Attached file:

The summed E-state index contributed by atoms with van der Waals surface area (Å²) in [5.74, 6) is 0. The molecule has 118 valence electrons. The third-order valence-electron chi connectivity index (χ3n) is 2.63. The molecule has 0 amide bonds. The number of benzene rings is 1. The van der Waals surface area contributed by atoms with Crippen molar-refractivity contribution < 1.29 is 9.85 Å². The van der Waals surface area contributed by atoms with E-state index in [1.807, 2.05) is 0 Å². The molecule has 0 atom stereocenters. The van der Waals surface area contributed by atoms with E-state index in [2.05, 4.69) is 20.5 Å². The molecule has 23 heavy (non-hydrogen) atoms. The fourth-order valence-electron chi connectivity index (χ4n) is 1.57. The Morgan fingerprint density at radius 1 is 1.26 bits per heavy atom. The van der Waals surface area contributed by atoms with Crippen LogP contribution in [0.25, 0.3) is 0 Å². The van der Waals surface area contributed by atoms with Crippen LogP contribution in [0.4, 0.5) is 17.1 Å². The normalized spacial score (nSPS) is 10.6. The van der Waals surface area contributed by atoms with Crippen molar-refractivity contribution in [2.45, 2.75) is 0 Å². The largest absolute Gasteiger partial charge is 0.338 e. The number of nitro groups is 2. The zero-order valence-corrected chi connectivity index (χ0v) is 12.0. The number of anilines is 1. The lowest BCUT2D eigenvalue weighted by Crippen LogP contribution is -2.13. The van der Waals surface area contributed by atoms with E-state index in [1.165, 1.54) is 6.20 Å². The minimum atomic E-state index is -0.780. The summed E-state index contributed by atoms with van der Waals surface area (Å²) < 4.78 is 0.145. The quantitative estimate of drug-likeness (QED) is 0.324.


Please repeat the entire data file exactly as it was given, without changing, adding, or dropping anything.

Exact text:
The summed E-state index contributed by atoms with van der Waals surface area (Å²) in [5.74, 6) is 0. The molecule has 118 valence electrons. The third-order valence-electron chi connectivity index (χ3n) is 2.63. The molecule has 0 amide bonds. The number of benzene rings is 1. The van der Waals surface area contributed by atoms with Crippen molar-refractivity contribution < 1.29 is 9.85 Å². The van der Waals surface area contributed by atoms with E-state index in [1.807, 2.05) is 0 Å². The molecule has 0 atom stereocenters. The van der Waals surface area contributed by atoms with E-state index in [2.05, 4.69) is 20.5 Å². The molecule has 23 heavy (non-hydrogen) atoms. The fourth-order valence-electron chi connectivity index (χ4n) is 1.57. The Morgan fingerprint density at radius 1 is 1.26 bits per heavy atom. The van der Waals surface area contributed by atoms with Crippen LogP contribution in [0.25, 0.3) is 0 Å². The van der Waals surface area contributed by atoms with Crippen LogP contribution in [0.4, 0.5) is 17.1 Å². The normalized spacial score (nSPS) is 10.6. The van der Waals surface area contributed by atoms with Crippen molar-refractivity contribution in [2.45, 2.75) is 0 Å². The largest absolute Gasteiger partial charge is 0.338 e. The number of nitro groups is 2. The zero-order valence-corrected chi connectivity index (χ0v) is 12.0. The number of anilines is 1. The lowest BCUT2D eigenvalue weighted by Crippen LogP contribution is -2.13. The van der Waals surface area contributed by atoms with E-state index in [1.165, 1.54) is 6.20 Å². The minimum atomic E-state index is -0.780. The summed E-state index contributed by atoms with van der Waals surface area (Å²) < 4.78 is 0.145. The quantitative estimate of drug-likeness (QED) is 0.324.